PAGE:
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About Chief2

  • Rank
    1,000 Post Club!


  • Interests (Hobbies, favorite activities, etc.):
    Fishing, DUH
  • What I do for a living:
    Machinery Mechanic
  1. Yeah, Gizzard. I've had some gizzard this late. I've only had hickory in sept/Oct. On another note, Northern OC, 530-730, the minute I pulled up I saw bass breaking water. By the time I made it down to the water, they stopped boiling and I just saw a back-fin here or there which was promising. Threw the bag at 'em, not even a touch. Every single bird all morning heading north. At 8am further south saw 1 pod of presumably bunker, working about 500 yards off. Good sign, but nothing to the beach. Beautiful sunrise at least.
  2. Numbered and lettered streets not too far from amusement rides? Yeah, I mean are all these people new tho? Like, I haven't really been at it for 10 years or so, but they could me that clam or bunker was a guarantee, I'd never hit the surf in the fall with bait.
  3. OC 5-8 am. One strong bump with no teeth marks, but that was that. Same fleet of boats(different boats obviously) working a big pod of bunker offshore, but further off. Saw one dogfish come in from the bait guys. It's November, why is 90% of the beach bait sticks?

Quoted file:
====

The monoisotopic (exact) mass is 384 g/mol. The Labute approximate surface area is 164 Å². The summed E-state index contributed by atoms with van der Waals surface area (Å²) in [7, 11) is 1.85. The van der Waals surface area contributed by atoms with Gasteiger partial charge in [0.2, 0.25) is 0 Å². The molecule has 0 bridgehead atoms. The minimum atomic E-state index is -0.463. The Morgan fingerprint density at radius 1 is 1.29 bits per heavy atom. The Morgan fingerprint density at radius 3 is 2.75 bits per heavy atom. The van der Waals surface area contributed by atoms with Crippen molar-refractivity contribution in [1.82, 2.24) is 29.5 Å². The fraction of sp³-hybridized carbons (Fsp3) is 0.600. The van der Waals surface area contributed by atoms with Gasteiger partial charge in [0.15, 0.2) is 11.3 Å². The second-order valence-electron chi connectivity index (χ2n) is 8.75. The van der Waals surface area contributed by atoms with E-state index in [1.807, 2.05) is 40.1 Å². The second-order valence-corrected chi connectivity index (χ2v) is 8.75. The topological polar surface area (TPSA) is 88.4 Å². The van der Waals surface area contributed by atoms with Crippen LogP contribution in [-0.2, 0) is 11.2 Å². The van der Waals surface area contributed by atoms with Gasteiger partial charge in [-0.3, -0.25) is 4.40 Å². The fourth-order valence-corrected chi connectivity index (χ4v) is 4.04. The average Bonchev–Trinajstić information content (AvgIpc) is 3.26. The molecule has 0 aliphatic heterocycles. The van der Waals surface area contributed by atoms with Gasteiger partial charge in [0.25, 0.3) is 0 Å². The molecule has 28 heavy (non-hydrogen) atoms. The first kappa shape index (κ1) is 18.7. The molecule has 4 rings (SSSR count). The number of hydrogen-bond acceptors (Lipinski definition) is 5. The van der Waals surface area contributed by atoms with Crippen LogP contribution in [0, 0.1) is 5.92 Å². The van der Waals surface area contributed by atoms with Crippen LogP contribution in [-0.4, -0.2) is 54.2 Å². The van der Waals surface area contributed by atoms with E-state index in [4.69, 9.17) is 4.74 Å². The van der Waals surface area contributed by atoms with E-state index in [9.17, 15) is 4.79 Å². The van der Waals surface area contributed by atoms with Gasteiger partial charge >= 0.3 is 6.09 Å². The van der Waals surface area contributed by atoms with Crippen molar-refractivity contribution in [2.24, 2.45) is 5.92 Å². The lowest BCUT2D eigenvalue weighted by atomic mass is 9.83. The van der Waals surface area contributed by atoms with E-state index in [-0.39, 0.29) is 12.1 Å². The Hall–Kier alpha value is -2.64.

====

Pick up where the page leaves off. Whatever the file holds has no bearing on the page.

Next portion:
4. Couldn't agree more with both statements. Millions of fluke are destroyed by dredges, regardless of size or target. I also think that keeping legal fish is completely legit. I wish I could keep more than 1 weakfish. Not to abuse it, but for me to spend the time to gear up and head out with my wife to get 2 fish sucks. If I could go once a month and take 10 fish I'd be much happier. I could theoretically take one every single day but that's just going to be prohibitive in costs, time, etc.
  5. I'd say 2 weeks ago they were everywhere in the boats. I wouldn't be surprised at all if you can find them with the rainfish, spearing, and peanut bunker pressed against the shoreline.
  6. Yeah, just bought a few from 24/7, but I think they're a bit longer than the ones I was originally looking for. I think the albies are the right size wooden section, but they're floaters/suspenders. The pocket rockets are sinkers but I think they were even smaller, but definitely the single stinger hook